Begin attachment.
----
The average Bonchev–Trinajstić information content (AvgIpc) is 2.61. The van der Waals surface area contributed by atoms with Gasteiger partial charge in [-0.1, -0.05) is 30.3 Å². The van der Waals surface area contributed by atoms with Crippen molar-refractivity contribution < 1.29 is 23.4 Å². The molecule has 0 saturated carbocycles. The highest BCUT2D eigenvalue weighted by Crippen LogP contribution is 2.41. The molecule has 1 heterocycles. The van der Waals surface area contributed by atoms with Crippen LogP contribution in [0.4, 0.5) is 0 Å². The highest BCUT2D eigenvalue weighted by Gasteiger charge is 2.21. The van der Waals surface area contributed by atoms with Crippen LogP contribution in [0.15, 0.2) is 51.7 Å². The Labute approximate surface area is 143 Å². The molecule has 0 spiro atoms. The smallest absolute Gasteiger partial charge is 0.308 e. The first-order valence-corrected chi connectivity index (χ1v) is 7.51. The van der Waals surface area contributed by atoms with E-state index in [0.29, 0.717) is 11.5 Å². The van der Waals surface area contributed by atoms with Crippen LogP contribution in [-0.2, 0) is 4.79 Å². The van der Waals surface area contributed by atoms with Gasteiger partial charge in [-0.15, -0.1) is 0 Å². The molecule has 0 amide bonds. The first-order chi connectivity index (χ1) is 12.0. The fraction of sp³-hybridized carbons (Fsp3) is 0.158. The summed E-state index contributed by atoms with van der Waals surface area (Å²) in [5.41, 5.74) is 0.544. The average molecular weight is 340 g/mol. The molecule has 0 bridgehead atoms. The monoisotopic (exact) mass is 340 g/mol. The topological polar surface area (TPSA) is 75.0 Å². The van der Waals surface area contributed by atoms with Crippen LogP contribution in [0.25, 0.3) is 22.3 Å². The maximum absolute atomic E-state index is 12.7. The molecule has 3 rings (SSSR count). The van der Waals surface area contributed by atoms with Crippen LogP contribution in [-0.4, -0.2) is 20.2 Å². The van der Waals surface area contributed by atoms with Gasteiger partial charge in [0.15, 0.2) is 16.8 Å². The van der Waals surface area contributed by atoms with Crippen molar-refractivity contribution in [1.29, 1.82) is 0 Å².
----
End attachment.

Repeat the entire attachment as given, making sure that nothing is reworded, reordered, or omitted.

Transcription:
The average Bonchev–Trinajstić information content (AvgIpc) is 2.61. The van der Waals surface area contributed by atoms with Gasteiger partial charge in [-0.1, -0.05) is 30.3 Å². The van der Waals surface area contributed by atoms with Crippen molar-refractivity contribution < 1.29 is 23.4 Å². The molecule has 0 saturated carbocycles. The highest BCUT2D eigenvalue weighted by Crippen LogP contribution is 2.41. The molecule has 1 heterocycles. The van der Waals surface area contributed by atoms with Crippen LogP contribution in [0.4, 0.5) is 0 Å². The highest BCUT2D eigenvalue weighted by Gasteiger charge is 2.21. The van der Waals surface area contributed by atoms with Crippen LogP contribution in [0.15, 0.2) is 51.7 Å². The Labute approximate surface area is 143 Å². The molecule has 0 spiro atoms. The smallest absolute Gasteiger partial charge is 0.308 e. The first-order valence-corrected chi connectivity index (χ1v) is 7.51. The van der Waals surface area contributed by atoms with E-state index in [0.29, 0.717) is 11.5 Å². The van der Waals surface area contributed by atoms with Crippen LogP contribution in [-0.2, 0) is 4.79 Å². The van der Waals surface area contributed by atoms with Gasteiger partial charge in [-0.15, -0.1) is 0 Å². The molecule has 0 amide bonds. The first-order chi connectivity index (χ1) is 12.0. The fraction of sp³-hybridized carbons (Fsp3) is 0.158. The summed E-state index contributed by atoms with van der Waals surface area (Å²) in [5.41, 5.74) is 0.544. The average molecular weight is 340 g/mol. The molecule has 0 bridgehead atoms. The monoisotopic (exact) mass is 340 g/mol. The topological polar surface area (TPSA) is 75.0 Å². The van der Waals surface area contributed by atoms with Crippen LogP contribution in [0.25, 0.3) is 22.3 Å². The maximum absolute atomic E-state index is 12.7. The molecule has 3 rings (SSSR count). The van der Waals surface area contributed by atoms with Crippen LogP contribution in [-0.4, -0.2) is 20.2 Å². The van der Waals surface area contributed by atoms with Gasteiger partial charge in [0.15, 0.2) is 16.8 Å². The van der Waals surface area contributed by atoms with Crippen molar-refractivity contribution in [1.29, 1.82) is 0 Å².